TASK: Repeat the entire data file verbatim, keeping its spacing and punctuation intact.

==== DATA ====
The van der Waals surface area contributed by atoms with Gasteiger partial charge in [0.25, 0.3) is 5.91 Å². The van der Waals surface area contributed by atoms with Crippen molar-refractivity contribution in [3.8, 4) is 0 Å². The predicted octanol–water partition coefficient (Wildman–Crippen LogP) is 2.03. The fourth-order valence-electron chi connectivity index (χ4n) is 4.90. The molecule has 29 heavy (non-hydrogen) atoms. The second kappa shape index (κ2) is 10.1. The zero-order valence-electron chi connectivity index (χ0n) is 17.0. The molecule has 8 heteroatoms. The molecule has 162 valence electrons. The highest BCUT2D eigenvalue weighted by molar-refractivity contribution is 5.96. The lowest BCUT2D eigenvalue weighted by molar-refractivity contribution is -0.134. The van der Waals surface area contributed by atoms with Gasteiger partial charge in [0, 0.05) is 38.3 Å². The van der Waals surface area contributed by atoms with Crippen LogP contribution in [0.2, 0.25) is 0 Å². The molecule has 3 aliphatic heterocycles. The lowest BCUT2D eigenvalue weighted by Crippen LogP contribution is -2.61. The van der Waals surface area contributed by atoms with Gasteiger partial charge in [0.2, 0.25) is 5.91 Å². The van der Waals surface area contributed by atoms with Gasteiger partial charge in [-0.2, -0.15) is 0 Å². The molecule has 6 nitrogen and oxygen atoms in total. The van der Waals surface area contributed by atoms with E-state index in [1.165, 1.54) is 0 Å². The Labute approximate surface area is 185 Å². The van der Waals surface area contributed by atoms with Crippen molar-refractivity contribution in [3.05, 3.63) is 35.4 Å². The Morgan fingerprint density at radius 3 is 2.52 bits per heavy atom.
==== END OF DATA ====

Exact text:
The van der Waals surface area contributed by atoms with Gasteiger partial charge in [0.25, 0.3) is 5.91 Å². The van der Waals surface area contributed by atoms with Crippen molar-refractivity contribution in [3.8, 4) is 0 Å². The predicted octanol–water partition coefficient (Wildman–Crippen LogP) is 2.03. The fourth-order valence-electron chi connectivity index (χ4n) is 4.90. The molecule has 29 heavy (non-hydrogen) atoms. The second kappa shape index (κ2) is 10.1. The zero-order valence-electron chi connectivity index (χ0n) is 17.0. The molecule has 8 heteroatoms. The molecule has 162 valence electrons. The highest BCUT2D eigenvalue weighted by molar-refractivity contribution is 5.96. The lowest BCUT2D eigenvalue weighted by molar-refractivity contribution is -0.134. The van der Waals surface area contributed by atoms with Gasteiger partial charge in [0, 0.05) is 38.3 Å². The van der Waals surface area contributed by atoms with Crippen LogP contribution in [0.2, 0.25) is 0 Å². The molecule has 3 aliphatic heterocycles. The lowest BCUT2D eigenvalue weighted by Crippen LogP contribution is -2.61. The van der Waals surface area contributed by atoms with Gasteiger partial charge in [0.2, 0.25) is 5.91 Å². The van der Waals surface area contributed by atoms with Gasteiger partial charge in [-0.2, -0.15) is 0 Å². The molecule has 6 nitrogen and oxygen atoms in total. The van der Waals surface area contributed by atoms with E-state index in [1.165, 1.54) is 0 Å². The Labute approximate surface area is 185 Å². The van der Waals surface area contributed by atoms with Crippen molar-refractivity contribution in [3.05, 3.63) is 35.4 Å². The Morgan fingerprint density at radius 3 is 2.52 bits per heavy atom.